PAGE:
Auburn Police Department(AUBURN, Ala.) — Authorities have arrested a suspect in the case of a missing Alabama college student.Ibraheem Yazeed, 30, of Montgomery, Alabama, was taken into custody in Florida’s Escambia County early Friday morning. He is being held at the local county jail, according to Maj. Andrew Hobbs of the Escambia County Sheriff’s Office. Yazeed was wanted on kidnapping charges in connection with the disappearance of Aniah Haley Blanchard, a 19-year-old student at Southern Union State Community College who was last seen Oct. 23 at a convenience store in downtown Auburn, Alabama. Investigators believe Blanchard is a victim of foul play.Late Thursday night, the Escambia County Sheriff’s Office received a call from the United States Marshals Service to assist in an arrest of the suspect on the Alabama-Florida line, according to Hobbs.Yazeed was driving along an interstate highway from Alabama into Florida and tried to flee the officers attempting to arrest him. He was ultimately apprehended in the Pensacola area of northeast Florida, just 3 miles from the border with Alabama, Hobbs said.Earlier Thursday, the Auburn Police Division in Alabama named Yazeed a suspect in Blanchard’s disappearance and obtained a warrant for his arrest for the charge of kidnapping. At the time, Yazeed was out on bond for the charges of kidnapping and attempted murder from another jurisdiction in a separate case. Police said he should be considered “dangerous and potentially armed.”Authorities released images of Yazeed showing him inside the Auburn convenience store at the time Blanchard was last seen there.“Further investigation and analysis of evidence has determined that Yazeed was at the same location Blanchard was last seen and is involved in taking Aniah against her will,” the Auburn Police Division said in a statement Thursday. “Additional charges and/or arrests are anticipated.”Blanchard, who is the stepdaughter of mixed martial arts competitor Walt Harris, last communicated with a friend on Oct. 23, just before midnight. Blanchard’s family reported her missing the following day.“We need her back; we have to have her back,” her mother, Angela Haley-Harris, told ABC News in an interview on Wednesday. “We can’t live without her, we can’t.”Blanchard’s vehicle, a black 2017 Honda CRV, was found abandoned near an apartment complex in Montgomery on Oct. 25. It had damage to the front left tire area, which is believed to have occurred between the time she was last seen and when the vehicle was found.Investigators later discovered evidence in the vehicle that indicates Blanchard “was harmed and is considered to be a victim of foul play,” according to the Auburn Police Division.Anyone with information on this case is asked to call the Auburn Police Division Detective Section at 334-501-3140, Central Alabama Crime Stoppers at 334-215-STOP, or the 24-hour non-emergency number at 334-501-3100.Copyright © 2019, ABC Audio. All rights reserved.
Job loss fears fuel pro-euro argumentOn 22 Feb 2000 in Personnel Today Job loss fears fuel pro-euro argumentthreatening withdrawal of investment if Britain does not give a clearer commitment to join.“I have had conversations with inward investors over the last two weeks and they have told me categorically that Britain must join the euro,” he said. “They want to limit costs as far as possible, and exchange rate instability is reducing profits.”The AEEU estimates that 150,000 of its membership of about 750,000 are directly dependent on inward investors. These jobs would go if the parent firm relocated to a country which is part of monetary union.Sir Ken declined to name which companies are considering withdrawal.Many inward investors, principally from the Far East, have set up plants in Britain to benefit from the relatively low employment costs and access to the single market. But the usefulness of the single market is limited while the UK stays out of the single currency, adding to transaction costs. The high level of the pound has eroded the value of exports.New base boosts campaignThe AEEU has set up an office in Dundee to support its recruitment and recognition campaign.The union, which has pioneered partnership agreements, also announced two further recognition deals. One was at Dundee-based wheelchair manufacturer Lomax Mobility, which employs 140; the other was at assembly firm APW, with 130 staff – where the AEEU has over 70 per cent membership.AEEU leader Sir Ken Jackson plans to invite business leaders from the Dundee region to meet with union officials. Under statutory union recognition arrangements, due to come into effect in the spring, a union with majority membership in a company or business unit will qualify for automatic recognition.Consultation papers on the new law were published this month.web link www.dti.gov.uk/ir/consultz.htmIPD names claim danger areasBy Helen RoweConfrontational union recognition claims will emerge in the newspaper industry and the voluntary sector, the IPD has warned.Employee relations adviser Mike Emmott said the two areas were likely to prove the most problematic as the date nears for statutory recognition procedures, expected in the spring.Difficulties in the voluntary sector stem partly from unions finding it difficult to communicate with staff.“Typically they are small workplaces and the unions have had difficulty organising themselves to service their members.”Meanwhile, in newspapers, he said, a history of conflict had created a bitter legacy. “The background in newspapers is that strong trade unions which had considerable industrial muscle in the past led to management asserting itself. Unions were sidelined and this led to derecognition in some circumstances.”The Government’s Employment Relations Bill means employers now have to recognise unions where a sufficient number of staff is in favour.Owen Davies of Unison said, “Trade unions have not taken the voluntary sector as seriously as we should have done. That is changing now.”Dee Mair, group personnel manager at United News and Media, said no formal agreement has yet been reached between the Express and the National Union of Journalists.She said the Express has an “ongoing relationship” with the union although it does not negotiate over pay.“We are waiting to see what comes out of the legislation before we do anything,” she said.She added that full union recognition already exists at HTV which is also owned by the company.John Foster, general secretary of the National Union of Journalists, said, “About 35 per cent of regional and national papers are papers are talking to us at the moment although no full agreements have yet been reached.”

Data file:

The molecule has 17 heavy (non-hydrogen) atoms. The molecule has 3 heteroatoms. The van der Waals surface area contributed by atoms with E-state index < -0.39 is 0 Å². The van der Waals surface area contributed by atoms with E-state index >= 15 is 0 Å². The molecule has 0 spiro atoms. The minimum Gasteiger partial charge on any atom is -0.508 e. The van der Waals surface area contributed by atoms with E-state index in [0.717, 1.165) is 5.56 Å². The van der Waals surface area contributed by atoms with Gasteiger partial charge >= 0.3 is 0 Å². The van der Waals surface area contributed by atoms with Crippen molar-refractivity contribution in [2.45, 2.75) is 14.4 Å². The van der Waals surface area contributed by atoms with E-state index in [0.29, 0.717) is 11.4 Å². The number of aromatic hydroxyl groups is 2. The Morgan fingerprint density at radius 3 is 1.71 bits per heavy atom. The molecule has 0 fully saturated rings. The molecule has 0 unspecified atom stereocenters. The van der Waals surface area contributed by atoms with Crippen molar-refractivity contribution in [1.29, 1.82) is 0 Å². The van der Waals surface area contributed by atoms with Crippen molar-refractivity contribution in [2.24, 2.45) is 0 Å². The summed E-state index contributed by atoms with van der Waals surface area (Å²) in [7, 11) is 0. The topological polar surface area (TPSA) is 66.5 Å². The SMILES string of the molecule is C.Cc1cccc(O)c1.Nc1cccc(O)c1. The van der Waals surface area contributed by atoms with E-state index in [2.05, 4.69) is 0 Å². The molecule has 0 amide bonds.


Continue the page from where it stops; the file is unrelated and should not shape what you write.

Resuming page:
Comments are closed. Previous Article Next Article The national qualifications framework is set for a major shake-up if theviews of David Sherlock, chief inspector of the Adult Learning Inspectorate(ALI), are heeded. Sherlock is calling for a reduction in the number of vocational andoccupational qualifications from the current 2,000 to around 100 and a cut inthe number of awarding bodies. Such a rationalisation, he says, should make thevocational education and training world more intelligible to learners andemployers, cut costs, and ensure that fewer people drop out because they havechosen the wrong programme. Sherlock denies that axing qualifications would reduce learner choice andlimit flexibility. “Instead of having a basic structure which is absolutely rigid andbuilding flexibility within it, we’ve ended up with literally thousands ofqualifications and a plethora of awarding bodies,” he said. “We’vestarted in the wrong place by inventing specialist qualifications rather thanhaving equality of opportunity, flexibility and transferability as the keydesign principles. If you start on that basis you can easily decide you want alimited number of building blocks with approved combinations, but with awide-ranging choice of units so you can tailor an award.” Having more of arecognised common core would enable people to transfer between programmeswithout huge loss if they were to move, change jobs or find themselves in thewrong slot, he said. And all vocational and occupational awards would offerladders to higher education. The Qualifications and Curriculum Authority (QCA) would be the key playerand it has been asked to bring forward to March 2004 its development of acredit accumulation and transfer system in line with the Government’s SkillsStrategy. Awarding bodies would also need to co-operate. “We can’t be held back from producing an award system by the pattern ofawarding bodies that we have at the moment,” said Sherlock. Steve Gale, operations manager at Avon Vale Training, a centre of vocationalexcellence for engineering training, agrees that cutting the profusion ofqualifications could be helpful, but has concerns about limiting choice. “I would be concerned that if we made qualifications too generic theywould have less value in industry,” he said. “We could have just oneNVQ in engineering as long as there were pathways into maintenance, productionand other areas. But we must not lose breadth and scope for specialisationwithin a core qualification: there has to be enough choice to cater for jobroles in our industry. Provided that the employer and candidate can see what’scovered and as long as we’re not devaluing or watering down the technicalcontent, it wouldn’t matter too much.” Phil Round, manager education and training at Jaguar Cars, believes Sherlockis right about the complexity of the existing situation. But he wants to gofurther in developing progression routes and ensuring people get credit fortheir achievements. “The Government quotes the percentage of people whoare qualified to level 2 and that’s not very high. If there were a push toaccredit all company training programmes I think you’d find a completelydifferent picture emerging. A lot of companies do training that gets no creditat all and we’ve never put onto the agenda how much that actually is. If wecould get FE colleges, the large training organisations and awarding bodiesplaying a role in that, wouldn’t it be great if on every course we had peoplegoing towards some sort of qualification.” Companies are aware of the training required to build the competences neededto become best in class, Round claimed. He would like to see a nationaltemplate that locked into qualifications to give everyone recognition andcorrect figures on skills levels. “When I look back over the last coupleof years my big wish is that all the training we’ve done here in Jaguar couldhave been accredited to give people recognition. What we’re trying to do is getthe complete pathway so that people can move from level 1 to level 5,” hesaid. By Elaine Essery Related posts:No related photos. Call for radical cut in number of vocational awardsOn 1 Jan 2004 in Personnel Today